Eviction lawsuits can stay on some tenant screening reports for up to seven years. An eviction doesn’t appear on your credit report, but if related unpaid rent and fees are sent to collections, those will—for seven years. And if any money you owed the landlord was included in a bankruptcy, that debt will stay on your screening report for 10 years.


Is it possible to have an eviction removed from my record?


Despite a few other states having laws on the books to expunge or seal eviction records under certain circumstances, Georgia does not have a law that regulates access to them, nor does it have a formal procedure to remove them from your record. If you believe your eviction record should be sealed (which limits who can view it), consult a housing attorney to see if you have grounds for the request.


What can I (or can’t I) be evicted for?


Legally, a landlord can evict you for failure to pay rent on time, failure to vacate the unit at the end of the lease, or a violation of the lease—like criminal activity or substantial damage to the property.

A landlord cannot retaliate against you or evict you if:

  • you file a complaint to a government agency due to health or structural issues

  • you ask for needed repairs of the unit due to code violations

  • you ask for the landlord to adhere to the lease or to a municipal ordinance related to your housing

  • you participate in a tenant union or organization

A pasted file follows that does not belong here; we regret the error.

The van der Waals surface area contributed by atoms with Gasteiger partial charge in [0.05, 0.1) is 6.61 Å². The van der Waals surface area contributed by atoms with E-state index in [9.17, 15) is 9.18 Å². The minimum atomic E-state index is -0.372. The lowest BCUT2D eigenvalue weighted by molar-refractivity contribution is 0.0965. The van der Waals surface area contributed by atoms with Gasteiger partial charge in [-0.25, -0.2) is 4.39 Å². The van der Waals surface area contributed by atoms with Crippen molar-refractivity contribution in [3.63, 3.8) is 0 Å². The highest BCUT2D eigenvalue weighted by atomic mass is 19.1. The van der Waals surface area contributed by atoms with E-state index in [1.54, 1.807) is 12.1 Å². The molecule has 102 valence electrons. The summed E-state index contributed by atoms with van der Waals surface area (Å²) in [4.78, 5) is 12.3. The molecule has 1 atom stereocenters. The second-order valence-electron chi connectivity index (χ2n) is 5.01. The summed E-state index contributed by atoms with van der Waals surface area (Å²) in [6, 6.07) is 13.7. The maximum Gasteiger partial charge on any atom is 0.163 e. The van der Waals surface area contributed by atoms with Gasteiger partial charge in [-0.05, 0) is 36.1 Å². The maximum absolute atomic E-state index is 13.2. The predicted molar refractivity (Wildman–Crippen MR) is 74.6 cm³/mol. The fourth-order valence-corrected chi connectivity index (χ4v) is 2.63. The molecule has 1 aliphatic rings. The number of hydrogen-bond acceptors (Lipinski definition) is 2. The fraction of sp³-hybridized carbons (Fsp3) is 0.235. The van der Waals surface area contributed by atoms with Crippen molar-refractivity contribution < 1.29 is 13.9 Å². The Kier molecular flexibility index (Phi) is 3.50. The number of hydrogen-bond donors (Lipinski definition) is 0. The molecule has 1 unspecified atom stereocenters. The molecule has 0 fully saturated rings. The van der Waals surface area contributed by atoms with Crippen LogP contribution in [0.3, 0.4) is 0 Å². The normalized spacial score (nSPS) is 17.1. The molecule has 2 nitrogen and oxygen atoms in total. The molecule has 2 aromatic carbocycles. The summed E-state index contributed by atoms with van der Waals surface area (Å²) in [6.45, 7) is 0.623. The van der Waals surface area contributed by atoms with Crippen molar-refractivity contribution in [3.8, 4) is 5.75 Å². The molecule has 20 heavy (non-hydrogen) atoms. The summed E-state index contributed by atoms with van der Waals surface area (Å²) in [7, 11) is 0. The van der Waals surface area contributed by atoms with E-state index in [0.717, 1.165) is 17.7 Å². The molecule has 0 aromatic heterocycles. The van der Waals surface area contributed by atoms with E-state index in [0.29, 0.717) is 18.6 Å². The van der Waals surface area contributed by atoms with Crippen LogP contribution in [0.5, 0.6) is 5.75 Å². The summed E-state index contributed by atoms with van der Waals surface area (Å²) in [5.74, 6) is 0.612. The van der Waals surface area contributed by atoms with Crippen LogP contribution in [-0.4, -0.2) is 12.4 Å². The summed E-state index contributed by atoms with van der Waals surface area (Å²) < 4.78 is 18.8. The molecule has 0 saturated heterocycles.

If the landlord attempts to retaliate and violate your tenant rights, you can take legal action against them. Reach out to a lawyer, but if you cannot get a lawyer, you can file your claim in the magistrate court of the county where the landlord is.


How much time before they remove my belongings from my home?


Landlords cannot evict you or restrict access to your unit unless they’ve gone through the court dispossessory eviction process. It is illegal to evict you without a court order. During the court proceedings and up to the final court decision, you can remain in the property. The landlord cannot change the locks during this time and can be fined up to $500 for shutting off utilities.


Once your landlord has the eviction warrant, they can request a writ of possession that requires the tenant to move after seven days and pay past rent owed. After that timeline, the sheriff can immediately remove you and your belongings from the property. Your personal property can be placed outside, and it’s then your responsibility to guard your belongings.


How can I fight an unfair eviction?


A landlord can terminate a lease early only if there is a legal reason or cause, such as nonpayment of rent or violation of the terms of the lease or rental agreement. You can appeal the judgment within seven days of filing. To appeal, submit a response explaining why the eviction is not lawful. Either write your response or inform the court clerk, who can assist you in writing it. Submitting your response within seven business days of the actual filing date is vital.


If you have been unlawfully evicted—and if you file a lawsuit and win it—you could earn damages and attorney fees. Your landlord might incur a fine or criminal charges.



Timeline

1. Missed Rent

One of the legal reasons your landlord can evict you is a single missed rent payment.

2. Lawsuit

3. Warrant

4. Settlement

5. Trial

6. Judgment

7. Appeal